Following a period of hyperinflation that saw German’s burning money for warmth, the repayment of reparations was restructured and Germany received loans from the United States to prop up their economy, resulting in a period of growth that saw industrial production above 1913 levels by 1928. However, the Wall Street Crash in 1929 caused a period of economic turmoil.

This led to political unrest which saw the National Socialist German Workers Party receive a significantly increased vote share, winning 37% of the vote in July 1932. Although they lost seats at a snap election in November 1932, just one year later they secured 44% of the vote and later that year Adolf Hitler would become the German chancellor. His power was consolidated following the Reichstag fire (allegedly an arson by the Nazi’s as a precursor to him taking full control and in 1934 he became Fuhrer.

During his time in power (1933-45), Hitler perpetrated the Holocaust; one of the worst human tragedies of human history, resulting in the death of approximately 6 million Jews and a further 6 million disabled, gay, Romani, Soviet and other prisoners of war.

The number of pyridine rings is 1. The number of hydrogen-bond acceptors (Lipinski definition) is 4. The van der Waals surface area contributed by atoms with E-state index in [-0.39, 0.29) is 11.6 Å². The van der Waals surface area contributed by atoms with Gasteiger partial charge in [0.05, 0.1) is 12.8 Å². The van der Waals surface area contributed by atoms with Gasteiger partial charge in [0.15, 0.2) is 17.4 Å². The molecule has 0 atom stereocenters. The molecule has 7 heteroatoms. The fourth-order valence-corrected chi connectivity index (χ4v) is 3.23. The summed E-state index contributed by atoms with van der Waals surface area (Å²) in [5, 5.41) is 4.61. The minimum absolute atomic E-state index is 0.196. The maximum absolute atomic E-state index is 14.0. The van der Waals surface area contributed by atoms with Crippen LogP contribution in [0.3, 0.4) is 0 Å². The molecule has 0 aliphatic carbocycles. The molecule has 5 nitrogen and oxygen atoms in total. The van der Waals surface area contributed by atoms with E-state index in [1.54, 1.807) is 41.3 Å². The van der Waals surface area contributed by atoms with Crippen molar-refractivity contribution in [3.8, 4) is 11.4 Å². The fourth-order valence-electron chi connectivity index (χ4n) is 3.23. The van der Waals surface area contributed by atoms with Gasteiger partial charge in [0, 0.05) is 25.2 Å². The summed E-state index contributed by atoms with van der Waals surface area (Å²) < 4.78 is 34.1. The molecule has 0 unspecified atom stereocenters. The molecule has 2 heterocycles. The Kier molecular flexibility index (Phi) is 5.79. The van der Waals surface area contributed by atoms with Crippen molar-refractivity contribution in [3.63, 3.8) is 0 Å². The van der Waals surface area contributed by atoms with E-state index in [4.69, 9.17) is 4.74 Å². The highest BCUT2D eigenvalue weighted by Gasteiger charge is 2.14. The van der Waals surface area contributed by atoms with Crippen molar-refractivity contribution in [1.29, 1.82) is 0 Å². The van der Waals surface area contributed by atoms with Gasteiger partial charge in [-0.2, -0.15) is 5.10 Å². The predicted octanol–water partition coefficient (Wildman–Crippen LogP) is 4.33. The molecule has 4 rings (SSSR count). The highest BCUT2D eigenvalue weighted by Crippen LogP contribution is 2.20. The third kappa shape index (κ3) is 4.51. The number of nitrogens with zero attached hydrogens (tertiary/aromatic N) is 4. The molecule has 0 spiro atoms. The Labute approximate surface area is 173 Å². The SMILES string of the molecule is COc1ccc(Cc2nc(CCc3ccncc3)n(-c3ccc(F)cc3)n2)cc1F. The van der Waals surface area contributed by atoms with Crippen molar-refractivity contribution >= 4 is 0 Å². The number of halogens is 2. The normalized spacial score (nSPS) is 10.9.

Following the end of the Second World War, Germany was occupied in the west by the allies – the western was divided into three separate zones occupied by each of the allied powers, France, United Kingdom and United States – and in the east by the Soviet Union. In 1949, the three allied zones, which had been merged in 1946, officially became the Federal Republic of Germany, whilst the Soviet occupied zone became the German Democratic Republic.